Whether it is an instance component or an HTML component, passing parameters is inevitable.
In the case of the Web Components component, for example, if we want to pass width and height, we can use custom
height properties, e.g., passing parameters is inevitable for both example components and HTML components.
In the case of a Web Components component, for example, to pass width and height, we can use custom
height properties, e.g.
But sometimes the parameter we need to pass is a piece of HTML content, so how do we pass this HTML into the component?
In this case, we need to use the slot element
Only useful in Shadow
<slot> element can only be used in the Shadow DOM to have a slot effect; otherwise, it can be treated as a normal HTML element.
For example, this HTML code directly under the
<body> element is not valid, i.e. the image element cannot replace the content of the “placeholder element”.
<slot> element is designed for Web Components component development, so to speak.
Basic usage diagram
Here’s a simple example to show you how the
<slot> element works.
As shown in the
alert popup box component, the structure of the popup box is fixed, and what changes is the content of the alert, which can then be passed in as a parameter.
Let’s define a popup box component named ‘zxx-alert’, and for the sake of simplicity, we’ll put the component style and HTML structure in the
<template> element, as follows.
In this case, there is the slot element, whose HTML code is shown below.
indicates that this part is externally replaceable by other HTML in the custom element.
Of course, for this to take effect, it needs to be converted to a Shadow DOM element and be part of the custom component, and the relevant implementation code is shown below.
In this case, just set the content of the corresponding matching slot within the
<zxx-alert> element (by matching the
slot attribute with the
name value of the
<slot> element), and this part will appear as an alert message, e.g.
At this point, there is an effect similar to the following figure.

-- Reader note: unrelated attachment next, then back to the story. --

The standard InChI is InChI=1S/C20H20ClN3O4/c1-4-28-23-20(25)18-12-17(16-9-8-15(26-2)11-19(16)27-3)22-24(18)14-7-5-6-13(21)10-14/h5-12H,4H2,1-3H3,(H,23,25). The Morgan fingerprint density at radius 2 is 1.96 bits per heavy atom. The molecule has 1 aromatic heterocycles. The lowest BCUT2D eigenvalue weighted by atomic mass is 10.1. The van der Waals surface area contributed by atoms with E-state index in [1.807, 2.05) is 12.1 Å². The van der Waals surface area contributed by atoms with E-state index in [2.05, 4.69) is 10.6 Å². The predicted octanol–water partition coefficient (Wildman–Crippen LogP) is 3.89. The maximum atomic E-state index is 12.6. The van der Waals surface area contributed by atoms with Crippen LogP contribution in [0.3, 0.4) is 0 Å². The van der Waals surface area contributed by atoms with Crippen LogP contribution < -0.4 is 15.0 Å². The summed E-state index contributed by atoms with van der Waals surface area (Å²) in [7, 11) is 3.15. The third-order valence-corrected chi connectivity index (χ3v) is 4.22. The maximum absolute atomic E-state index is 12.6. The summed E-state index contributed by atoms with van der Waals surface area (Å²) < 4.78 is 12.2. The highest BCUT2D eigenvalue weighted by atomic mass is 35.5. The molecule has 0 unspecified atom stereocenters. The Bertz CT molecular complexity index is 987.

The DOM content is now used as a parameter in the alert box, so you can see how flexible it is to use the
<slot> element for dynamic content rendering.
Slot matching rules
In a nutshell.
<slot> slot element will be matched if the value of its
name attribute matches the value of the
slot attribute of any HTML element.
The details are as follows.
The name value is unique
<slot> supports the
name attribute, which can be seen as an identifier and needs to be unique, since multiple identical names will match at most one slot element. For example.
name="alert" slot element would not be replaced by HTML, as shown in the following image (the following line of text).
The slot attribute value may not be unique
The value of the
slot attribute may not be unique, for example, the following HTML code looks like this.
You will see two successful execution messages, as shown below (screenshot from Firefox browser).
One component can have multiple slots
Multiple slots can be used for the same component, e.g. to reserve the position of a button.
At this point, you can see that not only the content of the prompt has been inserted, but the cancel button has also been inserted into the pop-up box, as shown in the following screenshot.
Must be a child element of the component
The element used to match must also be written in the custom element component and exist as a child element, e.g. the following paired element is outside the custom element and has no slot effect.
and the following, where the matching element is not a child element but a child of a child element, are also not displayed as valid slots.
The effect is as follows, and you can see that there is no cancel button.
<div> element has
display:contents set, it is not valid.
Events in the slot element
Take the example of the cancel button in the popup box, what if we add an event to the slot of the cancel button?
This is the case, although visually, the matching element replaces the slot element, in fact, the position of the two does not change and the HTML structure is as follows.
Therefore, to close the popup box by clicking the cancel button in the popup box, you only need to write events on the original
<slot> element or the matching
<button> element, and the DOM hierarchy is still handled according to the original DOM relationship.
For example, both of the following can close the popup box.
Or handle it when defining the Web component (displaying only the key code).
Special display values
As far as I know, the
<slot> element is the only element whose
display defaults to
contents (feel free to correct me if I’m wrong).
What is display:contents?
display:contents does what its name implies; only the content box, and all the rest of the boxes, are eliminated, which produces the following phenomena.
All layouts require the box model to be used, so the
display:contentselement has no layout effect; for example, the
<item>element below is nested by
<div>but is still a flex child, because this nested
<div>does not participate in the layout.
The rendering is as follows.
width-height backgrounds, etc., act on non-content boxes, so the
display:contentselement cannot set the size and cannot set the background color.
display:contentselement can only set CSS related to the text content, such as color color, font-size font size, etc.
In a nutshell,
display:contents means “take up space and not do anything”, so if you don’t have much idea what this CSS declaration does, just think of the
Not the focus of this article, so I won’t go further.
<slot> element compatibility is consistent with the Web Component Development V2 specification and is supported by modern browsers.